True. It's especially a big improvement over satellite Local-in-local channels; typically alot less compression. And it certainly doesn't take a "golden eye" to notice the improvement (kids & wife noticed immediately).
You have a right to install OTA and dish antennas on property under your control.
I must rely on satellite since I cannot receive OTA in my mountainous rural area. On my large screen, low contrast content like movies have become virtually unwatchable on the basics, superstations and locals. IMHO uncompressed NTSC would look much better in an area of good reception.
Are OTA SDTV channels heavily compressed as on satellite ?
Sorry, but I am no supporter of SDTV on the new digital frequencies, and I'd be much happier if the FCC mandated that the spectrum be used for full bitrate HDTV only.
Remember that SDTV is cheaper to produce and can be used with multicasting to sell 4 or 5 times as many commercials. If I were a beancounter at a TV station, choosing SDTV over HDTV would be a no-brainer. If viewers don't stand up and demand real HDTV, then SDTV is what they'll get.
I guess I am just one of those people who appreciates whatever they get. For example, widescreen instead of 4:3 is by itself an improvement and I like it. It really improves the DVD experience. True 480p may not be HD but it's superior to DVD and I like it. Naturally true HD is better yet, but there's an old axiom, "Don't let the Perfect be the enemy of the Good."
So I will generally take what I get. Given the enormous technical superiority of real HD, I'm sure it will get here soon enough even if not immediately.
I do have a particular pet peeve, namely multicasting on the HD channel. PAX network sends 6 channels here in Chicago and the quality of the picture is just awful. The shows are not that good either, but my issue is that the picture quality is similar to NTSC on videotape. It's almost unwatchable once you've seen any other ATSC digital broadcast. I think PAX will wise up eventually.
SD may have some improvement in PQ over analog. However, keep in mind that most tv stations are broadcasting SD is only one channel at this time. I bet your outlook on SD would greatly changes should stations decide to broadcast all 4 SD stations as oppose to one SD or HD channel.
I have seen our local PBS station test with SD on all 4 stations. (WETA 18.104.22.168.4) The quality suddenly drops off so bad that it looks worst than cable. This is due to the over compression.
Now how do you think you feel after looking at such degraded picture quality after spending thousands of dollars.
This is a big problem with a "market driven" economy. In the old days they would have pushed HDTV a lot more trying to sell people on something new. These days it seems to be "give the people what they want" and they want more channels and not quality (both picture and content-wise). This is the dark side of capitalism where they keep dumbing down society in order to make money.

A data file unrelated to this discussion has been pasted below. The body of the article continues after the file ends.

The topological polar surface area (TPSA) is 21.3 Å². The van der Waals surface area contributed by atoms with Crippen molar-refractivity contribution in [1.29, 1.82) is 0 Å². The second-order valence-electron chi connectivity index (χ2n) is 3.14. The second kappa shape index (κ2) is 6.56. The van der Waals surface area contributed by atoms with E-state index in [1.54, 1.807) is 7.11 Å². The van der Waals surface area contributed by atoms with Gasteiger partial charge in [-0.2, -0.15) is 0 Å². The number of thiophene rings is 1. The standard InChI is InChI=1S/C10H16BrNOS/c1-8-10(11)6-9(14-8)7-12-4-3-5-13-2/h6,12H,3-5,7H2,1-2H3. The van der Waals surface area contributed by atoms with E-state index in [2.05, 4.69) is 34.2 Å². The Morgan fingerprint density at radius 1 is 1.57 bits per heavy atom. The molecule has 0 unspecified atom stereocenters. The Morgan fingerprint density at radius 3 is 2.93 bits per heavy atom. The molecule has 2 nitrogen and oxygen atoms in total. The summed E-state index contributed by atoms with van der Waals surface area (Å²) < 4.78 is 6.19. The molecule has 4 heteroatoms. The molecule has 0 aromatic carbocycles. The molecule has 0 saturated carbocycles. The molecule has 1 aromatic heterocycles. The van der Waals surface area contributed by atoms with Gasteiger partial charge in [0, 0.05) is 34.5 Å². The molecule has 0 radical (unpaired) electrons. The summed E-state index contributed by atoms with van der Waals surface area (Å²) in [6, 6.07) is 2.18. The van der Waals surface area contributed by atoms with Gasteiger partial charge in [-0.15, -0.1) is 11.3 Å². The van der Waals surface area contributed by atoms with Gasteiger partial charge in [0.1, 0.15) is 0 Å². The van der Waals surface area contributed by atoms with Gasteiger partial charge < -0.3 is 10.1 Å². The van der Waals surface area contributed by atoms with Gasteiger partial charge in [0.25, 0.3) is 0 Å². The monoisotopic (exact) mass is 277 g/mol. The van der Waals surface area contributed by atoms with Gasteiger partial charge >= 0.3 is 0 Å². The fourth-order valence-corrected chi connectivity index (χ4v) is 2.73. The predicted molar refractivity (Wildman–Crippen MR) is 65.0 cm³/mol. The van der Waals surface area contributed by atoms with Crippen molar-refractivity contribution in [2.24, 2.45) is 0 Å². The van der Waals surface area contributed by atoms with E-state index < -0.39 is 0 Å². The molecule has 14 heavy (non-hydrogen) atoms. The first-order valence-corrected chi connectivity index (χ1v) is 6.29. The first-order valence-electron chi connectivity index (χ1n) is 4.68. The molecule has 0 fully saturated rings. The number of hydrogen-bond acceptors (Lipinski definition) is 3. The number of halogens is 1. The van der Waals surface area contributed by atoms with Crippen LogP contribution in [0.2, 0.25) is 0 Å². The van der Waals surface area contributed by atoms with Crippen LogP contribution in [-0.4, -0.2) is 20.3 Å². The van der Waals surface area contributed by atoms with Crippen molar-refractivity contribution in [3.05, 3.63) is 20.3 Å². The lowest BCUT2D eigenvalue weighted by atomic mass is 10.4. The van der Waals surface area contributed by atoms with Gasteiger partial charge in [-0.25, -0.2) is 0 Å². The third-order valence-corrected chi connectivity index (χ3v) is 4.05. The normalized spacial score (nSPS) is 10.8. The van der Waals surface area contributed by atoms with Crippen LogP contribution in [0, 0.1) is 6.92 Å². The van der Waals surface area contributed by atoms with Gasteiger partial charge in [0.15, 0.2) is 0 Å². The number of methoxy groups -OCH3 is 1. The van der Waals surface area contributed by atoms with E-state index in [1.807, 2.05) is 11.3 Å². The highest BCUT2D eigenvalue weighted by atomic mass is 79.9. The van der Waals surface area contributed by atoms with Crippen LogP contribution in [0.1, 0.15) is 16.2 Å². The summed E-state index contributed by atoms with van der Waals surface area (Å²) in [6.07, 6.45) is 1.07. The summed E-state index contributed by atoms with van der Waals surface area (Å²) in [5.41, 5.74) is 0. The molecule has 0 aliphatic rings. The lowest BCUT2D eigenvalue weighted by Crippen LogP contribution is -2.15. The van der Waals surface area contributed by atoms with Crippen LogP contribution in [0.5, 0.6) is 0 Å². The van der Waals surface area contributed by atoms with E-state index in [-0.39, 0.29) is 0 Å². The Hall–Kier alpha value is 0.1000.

It is true that the picture quality of SD can vary from station to station but if it isn't better than analog- higher resolution and more importantly vastly superior color- the broadcaster is doing something wrong. It has taken my local stations quite a while to get it right. Hopefully as new stations come on the air they will be able to learn from those before them. As far as broadcasting HD, the station that is broadcasting HD is the station being watched! ABC seems to be getting the message.
[This message has been edited by Bill (edited 04-30-2001).]
I too have noticed the better quality of the SD digital broadcasts, but I am totally against multicasting. One thing to remember here is that this is NOT a market driven thing. These stations were GIVEN free spectrum 50 years ago to operate in the public interest. They were LOANED more free spectrum recently to transition their existing analog broadcasts to HD broadcasts, still to operate in the public interest. Other spectrum users (cellular phones, pagers, etc.) have had to pay dearly for reserved chunks of radio spectrum, TV doesn't as long as they at least pay lipservice to public interest. That's why every TV station has some newsmagazine or some other local features program, although sometimes it is on at 3am.
Of course when the time came to set the standards for digital, the computer people and others outside of the TV biz suddenly thought their interests should be looked after in this new system. The spineless FCC gave in and allowed 18 different formats to be chosen from and now we are all wondering why J6P doesn't get it - it is too complicated. Some of these 18 formats do work well for multicasting of 4 or 5 stations but that is not why we are changing to digital broadcasting, it is for the better quality.
Incedentally, WRAL in Raleigh runs an DTV channel and a SD channel all day every day and they say they can also squeeze in weather if they want to during storms. I don't really have a problem with somehting like that, it could actually be good. Think about the next time there is a storm somewhere in the area, they can put up a little crawl on the bottom saying there is a storm nearby and tune to channel 5-03 to see details. If you don't care you can still watch TV without the annoying Doppler radar and endless speculation about what time storm cell 39-Z would be over some town 50 miles away and heading the other direction.
IMHO, SDTV is not ready for primetime. Sure, it looks good, I use a Dish 6000 w/OTA mod and the locals look great, but I actually had to switch to cable analog to finish watching a basketball game the other day. The pixelation was so bad, it looked like the floor was fluid during a fast break.
Is Joe 6-pack ready for this? I don't think so. Until they can develop a better compression scheme or up the bit rate, SDTV is not ready for primetime (or at least sports time).
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